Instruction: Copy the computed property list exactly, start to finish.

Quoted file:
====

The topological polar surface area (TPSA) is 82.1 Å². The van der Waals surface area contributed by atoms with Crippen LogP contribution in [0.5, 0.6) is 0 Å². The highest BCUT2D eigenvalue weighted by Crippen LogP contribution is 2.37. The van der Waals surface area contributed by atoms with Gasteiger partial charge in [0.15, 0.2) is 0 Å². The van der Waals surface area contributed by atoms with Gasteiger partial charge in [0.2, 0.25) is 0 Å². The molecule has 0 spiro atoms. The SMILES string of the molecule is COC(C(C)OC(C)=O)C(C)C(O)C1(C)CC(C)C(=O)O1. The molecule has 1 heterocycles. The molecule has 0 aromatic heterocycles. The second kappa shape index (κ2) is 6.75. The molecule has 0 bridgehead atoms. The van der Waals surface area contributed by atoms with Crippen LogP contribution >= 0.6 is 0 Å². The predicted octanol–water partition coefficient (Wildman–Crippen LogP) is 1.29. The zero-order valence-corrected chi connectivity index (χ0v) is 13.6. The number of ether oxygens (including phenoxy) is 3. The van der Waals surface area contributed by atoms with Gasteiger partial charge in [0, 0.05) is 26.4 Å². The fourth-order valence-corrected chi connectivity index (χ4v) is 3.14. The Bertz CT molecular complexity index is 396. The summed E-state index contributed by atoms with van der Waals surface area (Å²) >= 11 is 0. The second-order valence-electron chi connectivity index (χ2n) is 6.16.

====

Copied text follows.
The topological polar surface area (TPSA) is 82.1 Å². The van der Waals surface area contributed by atoms with Crippen LogP contribution in [0.5, 0.6) is 0 Å². The highest BCUT2D eigenvalue weighted by Crippen LogP contribution is 2.37. The van der Waals surface area contributed by atoms with Gasteiger partial charge in [0.15, 0.2) is 0 Å². The van der Waals surface area contributed by atoms with Gasteiger partial charge in [0.2, 0.25) is 0 Å². The molecule has 0 spiro atoms. The SMILES string of the molecule is COC(C(C)OC(C)=O)C(C)C(O)C1(C)CC(C)C(=O)O1. The molecule has 1 heterocycles. The molecule has 0 aromatic heterocycles. The second kappa shape index (κ2) is 6.75. The molecule has 0 bridgehead atoms. The van der Waals surface area contributed by atoms with Crippen LogP contribution >= 0.6 is 0 Å². The predicted octanol–water partition coefficient (Wildman–Crippen LogP) is 1.29. The zero-order valence-corrected chi connectivity index (χ0v) is 13.6. The number of ether oxygens (including phenoxy) is 3. The van der Waals surface area contributed by atoms with Gasteiger partial charge in [0, 0.05) is 26.4 Å². The fourth-order valence-corrected chi connectivity index (χ4v) is 3.14. The Bertz CT molecular complexity index is 396. The summed E-state index contributed by atoms with van der Waals surface area (Å²) >= 11 is 0. The second-order valence-electron chi connectivity index (χ2n) is 6.16.